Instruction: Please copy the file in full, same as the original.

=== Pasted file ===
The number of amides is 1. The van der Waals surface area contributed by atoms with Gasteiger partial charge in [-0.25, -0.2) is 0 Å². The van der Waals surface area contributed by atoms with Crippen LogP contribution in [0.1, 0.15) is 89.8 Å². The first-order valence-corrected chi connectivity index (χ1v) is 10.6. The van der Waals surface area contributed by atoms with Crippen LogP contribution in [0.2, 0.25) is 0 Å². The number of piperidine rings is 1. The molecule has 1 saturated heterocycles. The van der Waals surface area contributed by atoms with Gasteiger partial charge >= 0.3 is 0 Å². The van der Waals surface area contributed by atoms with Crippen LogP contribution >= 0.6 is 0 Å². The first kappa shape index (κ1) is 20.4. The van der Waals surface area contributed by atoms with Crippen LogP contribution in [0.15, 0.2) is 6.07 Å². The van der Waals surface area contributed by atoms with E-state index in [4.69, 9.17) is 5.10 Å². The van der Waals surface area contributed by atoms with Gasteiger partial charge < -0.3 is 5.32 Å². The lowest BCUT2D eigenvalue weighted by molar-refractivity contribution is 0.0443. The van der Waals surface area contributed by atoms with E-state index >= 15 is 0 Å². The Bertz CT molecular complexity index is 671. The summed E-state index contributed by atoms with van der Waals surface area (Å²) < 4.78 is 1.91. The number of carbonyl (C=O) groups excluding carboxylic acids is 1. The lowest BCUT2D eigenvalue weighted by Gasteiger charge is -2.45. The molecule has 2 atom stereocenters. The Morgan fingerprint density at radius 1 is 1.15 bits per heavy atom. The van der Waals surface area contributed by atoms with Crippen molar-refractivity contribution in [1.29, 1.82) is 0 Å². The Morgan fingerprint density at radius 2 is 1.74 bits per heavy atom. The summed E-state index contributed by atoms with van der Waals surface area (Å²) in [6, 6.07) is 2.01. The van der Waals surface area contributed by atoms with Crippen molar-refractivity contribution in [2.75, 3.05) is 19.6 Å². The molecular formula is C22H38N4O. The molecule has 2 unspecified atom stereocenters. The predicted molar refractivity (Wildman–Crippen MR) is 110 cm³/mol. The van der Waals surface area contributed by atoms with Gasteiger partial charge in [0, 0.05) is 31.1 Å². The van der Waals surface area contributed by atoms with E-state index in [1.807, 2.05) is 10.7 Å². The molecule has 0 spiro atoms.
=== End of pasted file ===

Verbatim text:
The number of amides is 1. The van der Waals surface area contributed by atoms with Gasteiger partial charge in [-0.25, -0.2) is 0 Å². The van der Waals surface area contributed by atoms with Crippen LogP contribution in [0.1, 0.15) is 89.8 Å². The first-order valence-corrected chi connectivity index (χ1v) is 10.6. The van der Waals surface area contributed by atoms with Crippen LogP contribution in [0.2, 0.25) is 0 Å². The number of piperidine rings is 1. The molecule has 1 saturated heterocycles. The van der Waals surface area contributed by atoms with Gasteiger partial charge >= 0.3 is 0 Å². The van der Waals surface area contributed by atoms with Crippen LogP contribution >= 0.6 is 0 Å². The first kappa shape index (κ1) is 20.4. The van der Waals surface area contributed by atoms with Crippen LogP contribution in [0.15, 0.2) is 6.07 Å². The van der Waals surface area contributed by atoms with E-state index in [4.69, 9.17) is 5.10 Å². The van der Waals surface area contributed by atoms with Gasteiger partial charge < -0.3 is 5.32 Å². The lowest BCUT2D eigenvalue weighted by molar-refractivity contribution is 0.0443. The van der Waals surface area contributed by atoms with E-state index >= 15 is 0 Å². The Bertz CT molecular complexity index is 671. The summed E-state index contributed by atoms with van der Waals surface area (Å²) < 4.78 is 1.91. The number of carbonyl (C=O) groups excluding carboxylic acids is 1. The lowest BCUT2D eigenvalue weighted by Gasteiger charge is -2.45. The molecule has 2 atom stereocenters. The Morgan fingerprint density at radius 1 is 1.15 bits per heavy atom. The van der Waals surface area contributed by atoms with Crippen molar-refractivity contribution in [1.29, 1.82) is 0 Å². The Morgan fingerprint density at radius 2 is 1.74 bits per heavy atom. The summed E-state index contributed by atoms with van der Waals surface area (Å²) in [6, 6.07) is 2.01. The van der Waals surface area contributed by atoms with Crippen molar-refractivity contribution in [2.75, 3.05) is 19.6 Å². The molecular formula is C22H38N4O. The molecule has 2 unspecified atom stereocenters. The predicted molar refractivity (Wildman–Crippen MR) is 110 cm³/mol. The van der Waals surface area contributed by atoms with Gasteiger partial charge in [0, 0.05) is 31.1 Å². The van der Waals surface area contributed by atoms with E-state index in [1.807, 2.05) is 10.7 Å². The molecule has 0 spiro atoms.